Dr. Nancy Davidson: Yes. So, genetics has to do with the fact that there can be mutations or changes in DNA sequence that characterize many cancers. But it also turns out that sometimes we can see changes that are called epigenetic changes, which change the way that the DNA is transcribed into the RNA and ultimately into the protein, without actually changing the sequence of the DNA. And the reason why we think these changes might be important is they’re potentially reversible. It is hard to fix a mutation. It is possible to think about changing an epigenetic modification. And so there’s a lot of work looking at epigenetic modifiers as a way of trying to treat various cancers right now.
Proteomics refers to the notion that we would be able to look at protein profiles, that we imagine that one of the things wrong with some cancers is they make proteins in the wrong way. Either the wrong proteins, a mutated protein, the wrong amount of protein. And so proteomics might allow us to look at these protein panels in a combination way.
Jamie DePolo: Okay, and then possibly correct that.
Dr. Nancy Davidson: Well, to think about what it tells us about the behavior of the cancer, and what we might be able to do to modify it to intervene.
Jamie DePolo: Okay. Okay. Now, Vice President Joe Biden was just at the University of Pennsylvania to talk about the moonshot program to conquer cancer that the president talked about in his State of the Union address. For you, given your role as a researcher, what does that mean, you know, for cancer in general, and is there anything that it means for breast cancer specifically?
Dr. Nancy Davidson: I listened to the vice president’s commitment as a researcher, as a physician, I’m a practicing oncologist, as the sister of a person who died of nonsmoking lung cancer. I mean, I think that there are a lot ways you can listen to this. I’m excited that somebody with Vice President Biden’s stature and with President Obama’s backing is taking on this initiative. As I understand it, as he’s putting it together he hopes he’s going to be able to galvanize a lot of collaboration across the many constituencies that are dedicated to trying to eradicate cancer. But of course we hope that he’s going to be able to help us to garner some of the resources we need for things like NIH funding. I think his work is in early days now. But my sense is he’s been very effective over the years in trying to build coalitions, and so we’re excited that he’s going to take this on.
I don’t think that there’s necessarily going to be anything specific to breast cancer or lung cancer or colon cancer. My guess is this is going to be an effort that’s devoted to all cancers -- and that’s a good thing, because I think there are so many things that characterize cancers that are true across all sorts of cancers. So, anything we learn in one cancer is going to be beneficial for another one.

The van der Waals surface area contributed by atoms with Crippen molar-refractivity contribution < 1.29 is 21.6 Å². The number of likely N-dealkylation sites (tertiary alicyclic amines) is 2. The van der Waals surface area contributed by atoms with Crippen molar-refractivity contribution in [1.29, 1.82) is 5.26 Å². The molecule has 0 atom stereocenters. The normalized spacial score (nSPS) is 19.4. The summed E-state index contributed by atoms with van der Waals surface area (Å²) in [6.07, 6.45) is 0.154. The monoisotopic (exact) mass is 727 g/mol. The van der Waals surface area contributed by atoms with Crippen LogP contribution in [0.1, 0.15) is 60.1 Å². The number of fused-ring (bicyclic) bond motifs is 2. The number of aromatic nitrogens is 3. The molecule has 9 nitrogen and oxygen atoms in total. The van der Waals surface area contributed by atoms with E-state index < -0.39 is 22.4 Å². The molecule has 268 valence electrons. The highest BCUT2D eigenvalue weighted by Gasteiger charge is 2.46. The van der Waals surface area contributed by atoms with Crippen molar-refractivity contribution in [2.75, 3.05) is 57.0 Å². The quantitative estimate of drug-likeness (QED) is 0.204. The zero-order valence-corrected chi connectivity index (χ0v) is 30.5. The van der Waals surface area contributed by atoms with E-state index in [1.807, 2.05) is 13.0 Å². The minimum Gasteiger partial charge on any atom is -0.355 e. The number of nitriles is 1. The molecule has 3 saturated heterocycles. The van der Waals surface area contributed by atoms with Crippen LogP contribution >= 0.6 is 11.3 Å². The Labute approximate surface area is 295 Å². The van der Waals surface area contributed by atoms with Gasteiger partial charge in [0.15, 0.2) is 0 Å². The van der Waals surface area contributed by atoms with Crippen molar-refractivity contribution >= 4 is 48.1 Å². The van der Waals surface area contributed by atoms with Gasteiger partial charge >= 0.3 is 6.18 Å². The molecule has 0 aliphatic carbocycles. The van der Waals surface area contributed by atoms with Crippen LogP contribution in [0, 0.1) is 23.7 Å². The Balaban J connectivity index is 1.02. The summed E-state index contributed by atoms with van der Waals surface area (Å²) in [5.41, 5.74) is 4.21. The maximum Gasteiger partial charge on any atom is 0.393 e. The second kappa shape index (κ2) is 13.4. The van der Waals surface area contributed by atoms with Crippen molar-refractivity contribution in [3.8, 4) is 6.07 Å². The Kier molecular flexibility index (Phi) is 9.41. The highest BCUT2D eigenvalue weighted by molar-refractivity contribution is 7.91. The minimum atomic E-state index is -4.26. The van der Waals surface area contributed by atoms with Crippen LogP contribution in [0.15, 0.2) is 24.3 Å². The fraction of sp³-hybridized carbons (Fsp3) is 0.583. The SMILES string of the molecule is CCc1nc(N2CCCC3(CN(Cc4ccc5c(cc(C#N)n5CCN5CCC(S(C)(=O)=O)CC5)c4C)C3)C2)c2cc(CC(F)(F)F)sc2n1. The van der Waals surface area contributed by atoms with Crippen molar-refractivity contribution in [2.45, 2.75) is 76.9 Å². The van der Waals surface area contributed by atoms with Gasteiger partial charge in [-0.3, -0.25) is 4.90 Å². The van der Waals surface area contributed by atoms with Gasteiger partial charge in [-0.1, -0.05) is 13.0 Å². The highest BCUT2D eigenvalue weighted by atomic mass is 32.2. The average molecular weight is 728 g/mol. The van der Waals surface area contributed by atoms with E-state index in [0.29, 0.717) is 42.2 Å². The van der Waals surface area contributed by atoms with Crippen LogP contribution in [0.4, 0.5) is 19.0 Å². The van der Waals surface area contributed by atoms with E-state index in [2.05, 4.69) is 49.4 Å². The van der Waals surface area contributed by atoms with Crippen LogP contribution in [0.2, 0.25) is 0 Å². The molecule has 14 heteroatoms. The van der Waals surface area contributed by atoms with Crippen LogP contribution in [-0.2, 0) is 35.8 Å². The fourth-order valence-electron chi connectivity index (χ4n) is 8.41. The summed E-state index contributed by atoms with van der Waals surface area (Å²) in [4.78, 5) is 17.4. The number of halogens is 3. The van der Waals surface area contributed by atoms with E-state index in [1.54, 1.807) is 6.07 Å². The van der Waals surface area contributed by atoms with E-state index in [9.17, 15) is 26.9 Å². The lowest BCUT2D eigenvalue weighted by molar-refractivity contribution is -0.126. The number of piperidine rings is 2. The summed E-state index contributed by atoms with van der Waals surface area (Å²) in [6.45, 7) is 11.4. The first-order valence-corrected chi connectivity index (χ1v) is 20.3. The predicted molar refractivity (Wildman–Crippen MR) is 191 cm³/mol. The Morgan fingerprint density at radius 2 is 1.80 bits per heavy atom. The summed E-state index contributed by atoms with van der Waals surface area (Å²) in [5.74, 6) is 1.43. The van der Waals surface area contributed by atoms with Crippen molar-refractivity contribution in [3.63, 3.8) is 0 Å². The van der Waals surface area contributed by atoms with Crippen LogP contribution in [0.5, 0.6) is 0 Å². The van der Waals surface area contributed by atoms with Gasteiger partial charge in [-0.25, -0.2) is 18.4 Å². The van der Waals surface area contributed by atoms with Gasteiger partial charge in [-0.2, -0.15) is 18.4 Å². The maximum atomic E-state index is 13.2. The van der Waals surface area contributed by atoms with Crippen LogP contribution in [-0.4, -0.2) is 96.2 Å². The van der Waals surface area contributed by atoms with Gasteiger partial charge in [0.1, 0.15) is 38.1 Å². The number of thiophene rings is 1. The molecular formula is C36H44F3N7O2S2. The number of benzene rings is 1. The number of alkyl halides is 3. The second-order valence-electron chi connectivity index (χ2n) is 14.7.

Jamie DePolo: So that kind of plays into the idea that I’ve seen with some of the, what people are calling basket studies, where they’re not studying, say, just breast cancer. They’re maybe looking at a specific mutation that’s common to a breast cancer, and a lung cancer, and a prostate cancer, and looking at a treatment that might be effective for all of them. Is that kind of where you see the moonshot idea going?
Dr. Nancy Davidson: I think that’s certainly a part of it. I think one of the things we’re learning right now, that we’re focusing not only on anatomy, where did the cancer start from, what was the tissue of origin, and we’re also focusing on the pathways. What are the pathways that are abnormal? So I think that we had thought perhaps at one point that if a pathway went awry, if it went awry in a breast tissue or in a melanoma tissue or colon tissue, it wouldn’t matter. But these basket trials are actually teaching us that it probably is a combination of both the anatomy and the pathway.
For example, in the cancer world there’s a kind of mutation called the RAF mutation. And it looks like if you have a RAF mutation and certain kinds of melanomas, you’re really very susceptible, in a good way, to certain kinds of anti-RAF treatments. But the same kind of mutation that’s in a colon cancer, no response to these anti-RAF drugs. So it’s going to a combination, it turns out.
Jamie DePolo: Okay, so it’s both.
Dr. Nancy Davidson: You know, maybe we’re not surprised. Cancer is not easy, right? If it was easy, we wouldn’t be sitting here having to talk about it.